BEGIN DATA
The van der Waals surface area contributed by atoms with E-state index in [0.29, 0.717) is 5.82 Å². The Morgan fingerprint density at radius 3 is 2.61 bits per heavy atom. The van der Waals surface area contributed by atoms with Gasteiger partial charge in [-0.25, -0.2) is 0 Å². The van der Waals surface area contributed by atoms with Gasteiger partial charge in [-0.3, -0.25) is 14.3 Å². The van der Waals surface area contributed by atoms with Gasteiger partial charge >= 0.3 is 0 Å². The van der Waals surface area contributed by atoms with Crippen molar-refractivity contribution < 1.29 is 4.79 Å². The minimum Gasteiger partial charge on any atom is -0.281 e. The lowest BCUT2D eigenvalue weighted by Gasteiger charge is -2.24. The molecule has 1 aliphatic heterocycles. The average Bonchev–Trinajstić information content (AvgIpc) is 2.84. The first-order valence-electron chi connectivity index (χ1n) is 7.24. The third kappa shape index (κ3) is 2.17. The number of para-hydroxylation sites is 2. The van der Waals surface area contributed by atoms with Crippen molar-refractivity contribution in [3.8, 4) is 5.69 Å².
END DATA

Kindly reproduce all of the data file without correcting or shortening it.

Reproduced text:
The van der Waals surface area contributed by atoms with E-state index in [0.29, 0.717) is 5.82 Å². The Morgan fingerprint density at radius 3 is 2.61 bits per heavy atom. The van der Waals surface area contributed by atoms with Gasteiger partial charge in [-0.25, -0.2) is 0 Å². The van der Waals surface area contributed by atoms with Gasteiger partial charge in [-0.3, -0.25) is 14.3 Å². The van der Waals surface area contributed by atoms with Gasteiger partial charge >= 0.3 is 0 Å². The van der Waals surface area contributed by atoms with Crippen molar-refractivity contribution < 1.29 is 4.79 Å². The minimum Gasteiger partial charge on any atom is -0.281 e. The lowest BCUT2D eigenvalue weighted by Gasteiger charge is -2.24. The molecule has 1 aliphatic heterocycles. The average Bonchev–Trinajstić information content (AvgIpc) is 2.84. The first-order valence-electron chi connectivity index (χ1n) is 7.24. The third kappa shape index (κ3) is 2.17. The number of para-hydroxylation sites is 2. The van der Waals surface area contributed by atoms with Crippen molar-refractivity contribution in [3.8, 4) is 5.69 Å².